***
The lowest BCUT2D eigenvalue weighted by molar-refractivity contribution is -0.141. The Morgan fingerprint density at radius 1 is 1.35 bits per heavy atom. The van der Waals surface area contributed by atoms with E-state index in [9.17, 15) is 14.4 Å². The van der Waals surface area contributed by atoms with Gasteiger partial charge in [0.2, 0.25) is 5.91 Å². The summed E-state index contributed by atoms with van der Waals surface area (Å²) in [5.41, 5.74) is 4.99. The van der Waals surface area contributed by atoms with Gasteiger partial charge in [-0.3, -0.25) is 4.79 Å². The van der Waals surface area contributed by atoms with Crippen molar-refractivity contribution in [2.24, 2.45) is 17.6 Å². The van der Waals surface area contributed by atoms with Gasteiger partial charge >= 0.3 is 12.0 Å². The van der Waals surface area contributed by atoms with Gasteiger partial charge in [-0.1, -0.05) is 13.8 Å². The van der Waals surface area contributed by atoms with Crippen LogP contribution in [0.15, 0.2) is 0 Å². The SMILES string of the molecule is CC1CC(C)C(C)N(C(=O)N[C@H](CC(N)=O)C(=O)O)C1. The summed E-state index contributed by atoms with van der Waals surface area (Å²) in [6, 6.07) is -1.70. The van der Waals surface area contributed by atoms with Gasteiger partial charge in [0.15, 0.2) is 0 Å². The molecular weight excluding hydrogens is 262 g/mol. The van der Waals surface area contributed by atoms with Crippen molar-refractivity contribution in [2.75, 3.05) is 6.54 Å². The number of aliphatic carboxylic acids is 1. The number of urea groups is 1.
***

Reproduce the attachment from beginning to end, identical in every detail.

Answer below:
The lowest BCUT2D eigenvalue weighted by molar-refractivity contribution is -0.141. The Morgan fingerprint density at radius 1 is 1.35 bits per heavy atom. The van der Waals surface area contributed by atoms with E-state index in [9.17, 15) is 14.4 Å². The van der Waals surface area contributed by atoms with Gasteiger partial charge in [0.2, 0.25) is 5.91 Å². The summed E-state index contributed by atoms with van der Waals surface area (Å²) in [5.41, 5.74) is 4.99. The van der Waals surface area contributed by atoms with Gasteiger partial charge in [-0.3, -0.25) is 4.79 Å². The van der Waals surface area contributed by atoms with Crippen molar-refractivity contribution in [2.24, 2.45) is 17.6 Å². The van der Waals surface area contributed by atoms with Gasteiger partial charge >= 0.3 is 12.0 Å². The van der Waals surface area contributed by atoms with Gasteiger partial charge in [-0.1, -0.05) is 13.8 Å². The van der Waals surface area contributed by atoms with Crippen LogP contribution in [0.15, 0.2) is 0 Å². The SMILES string of the molecule is CC1CC(C)C(C)N(C(=O)N[C@H](CC(N)=O)C(=O)O)C1. The summed E-state index contributed by atoms with van der Waals surface area (Å²) in [6, 6.07) is -1.70. The van der Waals surface area contributed by atoms with Gasteiger partial charge in [0.15, 0.2) is 0 Å². The molecular weight excluding hydrogens is 262 g/mol. The van der Waals surface area contributed by atoms with Crippen molar-refractivity contribution in [2.75, 3.05) is 6.54 Å². The number of aliphatic carboxylic acids is 1. The number of urea groups is 1.